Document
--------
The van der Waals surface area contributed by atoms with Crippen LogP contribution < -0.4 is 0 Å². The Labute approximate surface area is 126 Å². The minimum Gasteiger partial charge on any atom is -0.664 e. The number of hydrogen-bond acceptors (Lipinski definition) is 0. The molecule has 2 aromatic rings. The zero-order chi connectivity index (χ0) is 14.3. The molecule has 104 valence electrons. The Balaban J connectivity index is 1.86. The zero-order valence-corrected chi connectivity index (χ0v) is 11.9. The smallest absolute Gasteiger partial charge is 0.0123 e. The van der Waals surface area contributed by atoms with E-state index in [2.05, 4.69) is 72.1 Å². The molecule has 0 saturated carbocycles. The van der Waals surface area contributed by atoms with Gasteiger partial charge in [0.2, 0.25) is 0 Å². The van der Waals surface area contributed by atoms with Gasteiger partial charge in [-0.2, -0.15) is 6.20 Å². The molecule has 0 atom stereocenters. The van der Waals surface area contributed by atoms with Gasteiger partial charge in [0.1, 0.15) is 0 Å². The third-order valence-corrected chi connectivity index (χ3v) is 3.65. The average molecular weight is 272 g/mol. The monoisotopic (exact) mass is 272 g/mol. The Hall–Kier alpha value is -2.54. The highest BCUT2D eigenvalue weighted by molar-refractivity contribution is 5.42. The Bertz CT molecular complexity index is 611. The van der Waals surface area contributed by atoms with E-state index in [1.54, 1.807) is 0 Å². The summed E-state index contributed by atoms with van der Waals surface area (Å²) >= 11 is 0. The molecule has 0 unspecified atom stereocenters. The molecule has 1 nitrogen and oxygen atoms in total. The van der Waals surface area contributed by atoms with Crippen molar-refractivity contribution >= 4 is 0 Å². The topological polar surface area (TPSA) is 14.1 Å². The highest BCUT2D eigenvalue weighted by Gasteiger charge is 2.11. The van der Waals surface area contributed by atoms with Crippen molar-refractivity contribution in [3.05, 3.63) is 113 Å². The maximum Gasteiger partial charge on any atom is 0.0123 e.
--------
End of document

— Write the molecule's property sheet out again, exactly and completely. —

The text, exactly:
The van der Waals surface area contributed by atoms with Crippen LogP contribution < -0.4 is 0 Å². The Labute approximate surface area is 126 Å². The minimum Gasteiger partial charge on any atom is -0.664 e. The number of hydrogen-bond acceptors (Lipinski definition) is 0. The molecule has 2 aromatic rings. The zero-order chi connectivity index (χ0) is 14.3. The molecule has 104 valence electrons. The Balaban J connectivity index is 1.86. The zero-order valence-corrected chi connectivity index (χ0v) is 11.9. The smallest absolute Gasteiger partial charge is 0.0123 e. The van der Waals surface area contributed by atoms with E-state index in [2.05, 4.69) is 72.1 Å². The molecule has 0 saturated carbocycles. The van der Waals surface area contributed by atoms with Gasteiger partial charge in [0.2, 0.25) is 0 Å². The van der Waals surface area contributed by atoms with Gasteiger partial charge in [-0.2, -0.15) is 6.20 Å². The molecule has 0 atom stereocenters. The van der Waals surface area contributed by atoms with Gasteiger partial charge in [0.1, 0.15) is 0 Å². The third-order valence-corrected chi connectivity index (χ3v) is 3.65. The average molecular weight is 272 g/mol. The monoisotopic (exact) mass is 272 g/mol. The Hall–Kier alpha value is -2.54. The highest BCUT2D eigenvalue weighted by molar-refractivity contribution is 5.42. The Bertz CT molecular complexity index is 611. The van der Waals surface area contributed by atoms with E-state index in [1.54, 1.807) is 0 Å². The summed E-state index contributed by atoms with van der Waals surface area (Å²) >= 11 is 0. The molecule has 0 unspecified atom stereocenters. The molecule has 1 nitrogen and oxygen atoms in total. The van der Waals surface area contributed by atoms with Crippen molar-refractivity contribution >= 4 is 0 Å². The topological polar surface area (TPSA) is 14.1 Å². The highest BCUT2D eigenvalue weighted by Gasteiger charge is 2.11. The van der Waals surface area contributed by atoms with Crippen molar-refractivity contribution in [3.05, 3.63) is 113 Å². The maximum Gasteiger partial charge on any atom is 0.0123 e.